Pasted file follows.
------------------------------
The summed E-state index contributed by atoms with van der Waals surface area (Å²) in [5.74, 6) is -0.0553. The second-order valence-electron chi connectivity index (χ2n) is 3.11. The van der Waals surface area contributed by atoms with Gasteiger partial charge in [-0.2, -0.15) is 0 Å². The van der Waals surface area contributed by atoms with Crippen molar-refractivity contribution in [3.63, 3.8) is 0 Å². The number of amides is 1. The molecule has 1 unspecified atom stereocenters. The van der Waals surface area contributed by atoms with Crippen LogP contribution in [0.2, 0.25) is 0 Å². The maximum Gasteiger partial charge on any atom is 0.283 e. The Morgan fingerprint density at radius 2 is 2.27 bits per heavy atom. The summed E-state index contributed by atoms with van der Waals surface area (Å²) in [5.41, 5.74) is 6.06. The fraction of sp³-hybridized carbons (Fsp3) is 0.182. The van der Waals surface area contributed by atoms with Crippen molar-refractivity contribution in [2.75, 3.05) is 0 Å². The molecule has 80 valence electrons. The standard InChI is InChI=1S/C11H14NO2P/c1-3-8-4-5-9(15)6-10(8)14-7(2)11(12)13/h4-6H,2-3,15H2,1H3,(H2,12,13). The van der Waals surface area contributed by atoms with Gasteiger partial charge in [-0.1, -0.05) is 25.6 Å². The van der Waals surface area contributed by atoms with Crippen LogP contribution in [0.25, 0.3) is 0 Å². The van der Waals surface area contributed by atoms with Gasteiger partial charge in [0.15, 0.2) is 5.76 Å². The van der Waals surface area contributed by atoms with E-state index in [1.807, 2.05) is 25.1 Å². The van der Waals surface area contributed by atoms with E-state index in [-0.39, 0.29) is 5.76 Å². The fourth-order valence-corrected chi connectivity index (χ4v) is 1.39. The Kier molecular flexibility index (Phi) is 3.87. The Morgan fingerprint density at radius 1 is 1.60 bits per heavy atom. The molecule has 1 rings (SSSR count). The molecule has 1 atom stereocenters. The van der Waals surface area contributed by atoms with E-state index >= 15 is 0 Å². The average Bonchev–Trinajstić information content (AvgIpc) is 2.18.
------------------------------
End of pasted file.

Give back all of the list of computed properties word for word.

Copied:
The summed E-state index contributed by atoms with van der Waals surface area (Å²) in [5.74, 6) is -0.0553. The second-order valence-electron chi connectivity index (χ2n) is 3.11. The van der Waals surface area contributed by atoms with Gasteiger partial charge in [-0.2, -0.15) is 0 Å². The van der Waals surface area contributed by atoms with Crippen molar-refractivity contribution in [3.63, 3.8) is 0 Å². The number of amides is 1. The molecule has 1 unspecified atom stereocenters. The van der Waals surface area contributed by atoms with Crippen LogP contribution in [0.2, 0.25) is 0 Å². The maximum Gasteiger partial charge on any atom is 0.283 e. The Morgan fingerprint density at radius 2 is 2.27 bits per heavy atom. The summed E-state index contributed by atoms with van der Waals surface area (Å²) in [5.41, 5.74) is 6.06. The fraction of sp³-hybridized carbons (Fsp3) is 0.182. The van der Waals surface area contributed by atoms with Crippen molar-refractivity contribution in [2.75, 3.05) is 0 Å². The molecule has 80 valence electrons. The standard InChI is InChI=1S/C11H14NO2P/c1-3-8-4-5-9(15)6-10(8)14-7(2)11(12)13/h4-6H,2-3,15H2,1H3,(H2,12,13). The van der Waals surface area contributed by atoms with Gasteiger partial charge in [-0.1, -0.05) is 25.6 Å². The van der Waals surface area contributed by atoms with Crippen LogP contribution in [0.25, 0.3) is 0 Å². The van der Waals surface area contributed by atoms with Gasteiger partial charge in [0.15, 0.2) is 5.76 Å². The van der Waals surface area contributed by atoms with E-state index in [1.807, 2.05) is 25.1 Å². The van der Waals surface area contributed by atoms with E-state index in [-0.39, 0.29) is 5.76 Å². The fourth-order valence-corrected chi connectivity index (χ4v) is 1.39. The Kier molecular flexibility index (Phi) is 3.87. The Morgan fingerprint density at radius 1 is 1.60 bits per heavy atom. The molecule has 1 rings (SSSR count). The molecule has 1 atom stereocenters. The van der Waals surface area contributed by atoms with E-state index >= 15 is 0 Å². The average Bonchev–Trinajstić information content (AvgIpc) is 2.18.